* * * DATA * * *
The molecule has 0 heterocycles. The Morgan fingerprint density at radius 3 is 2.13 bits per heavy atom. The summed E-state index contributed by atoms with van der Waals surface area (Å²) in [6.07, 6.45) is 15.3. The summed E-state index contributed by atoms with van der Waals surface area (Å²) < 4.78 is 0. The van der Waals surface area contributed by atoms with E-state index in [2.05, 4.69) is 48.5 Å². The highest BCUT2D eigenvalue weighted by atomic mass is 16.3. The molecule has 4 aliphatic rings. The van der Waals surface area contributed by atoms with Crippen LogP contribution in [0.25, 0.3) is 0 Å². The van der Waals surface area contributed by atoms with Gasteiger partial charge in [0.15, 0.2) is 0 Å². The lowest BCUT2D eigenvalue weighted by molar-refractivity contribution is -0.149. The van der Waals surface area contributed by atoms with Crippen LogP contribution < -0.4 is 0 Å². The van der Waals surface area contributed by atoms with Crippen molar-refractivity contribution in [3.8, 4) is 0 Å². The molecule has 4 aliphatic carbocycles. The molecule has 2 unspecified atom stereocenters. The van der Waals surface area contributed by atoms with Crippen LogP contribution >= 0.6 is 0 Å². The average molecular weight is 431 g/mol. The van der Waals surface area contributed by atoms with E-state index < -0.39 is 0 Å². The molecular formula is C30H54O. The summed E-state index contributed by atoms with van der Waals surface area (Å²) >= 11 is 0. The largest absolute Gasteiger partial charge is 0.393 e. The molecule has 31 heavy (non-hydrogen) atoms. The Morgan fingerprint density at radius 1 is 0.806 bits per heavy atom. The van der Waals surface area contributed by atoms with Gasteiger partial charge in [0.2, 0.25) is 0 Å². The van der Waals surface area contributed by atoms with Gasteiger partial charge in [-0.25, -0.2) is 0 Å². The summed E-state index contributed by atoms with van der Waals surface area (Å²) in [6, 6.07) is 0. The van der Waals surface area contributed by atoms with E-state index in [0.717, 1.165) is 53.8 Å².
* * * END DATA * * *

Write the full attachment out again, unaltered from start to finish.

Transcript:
The molecule has 0 heterocycles. The Morgan fingerprint density at radius 3 is 2.13 bits per heavy atom. The summed E-state index contributed by atoms with van der Waals surface area (Å²) in [6.07, 6.45) is 15.3. The summed E-state index contributed by atoms with van der Waals surface area (Å²) < 4.78 is 0. The van der Waals surface area contributed by atoms with E-state index in [2.05, 4.69) is 48.5 Å². The highest BCUT2D eigenvalue weighted by atomic mass is 16.3. The molecule has 4 aliphatic rings. The van der Waals surface area contributed by atoms with Crippen LogP contribution in [0.25, 0.3) is 0 Å². The van der Waals surface area contributed by atoms with Gasteiger partial charge in [0.15, 0.2) is 0 Å². The lowest BCUT2D eigenvalue weighted by molar-refractivity contribution is -0.149. The van der Waals surface area contributed by atoms with Crippen LogP contribution < -0.4 is 0 Å². The van der Waals surface area contributed by atoms with Crippen molar-refractivity contribution in [3.8, 4) is 0 Å². The molecule has 4 aliphatic carbocycles. The molecule has 2 unspecified atom stereocenters. The van der Waals surface area contributed by atoms with Crippen LogP contribution >= 0.6 is 0 Å². The average molecular weight is 431 g/mol. The van der Waals surface area contributed by atoms with E-state index < -0.39 is 0 Å². The molecular formula is C30H54O. The summed E-state index contributed by atoms with van der Waals surface area (Å²) >= 11 is 0. The largest absolute Gasteiger partial charge is 0.393 e. The molecule has 31 heavy (non-hydrogen) atoms. The Morgan fingerprint density at radius 1 is 0.806 bits per heavy atom. The van der Waals surface area contributed by atoms with Gasteiger partial charge in [0.2, 0.25) is 0 Å². The van der Waals surface area contributed by atoms with Gasteiger partial charge in [-0.25, -0.2) is 0 Å². The summed E-state index contributed by atoms with van der Waals surface area (Å²) in [6, 6.07) is 0. The van der Waals surface area contributed by atoms with E-state index in [0.717, 1.165) is 53.8 Å².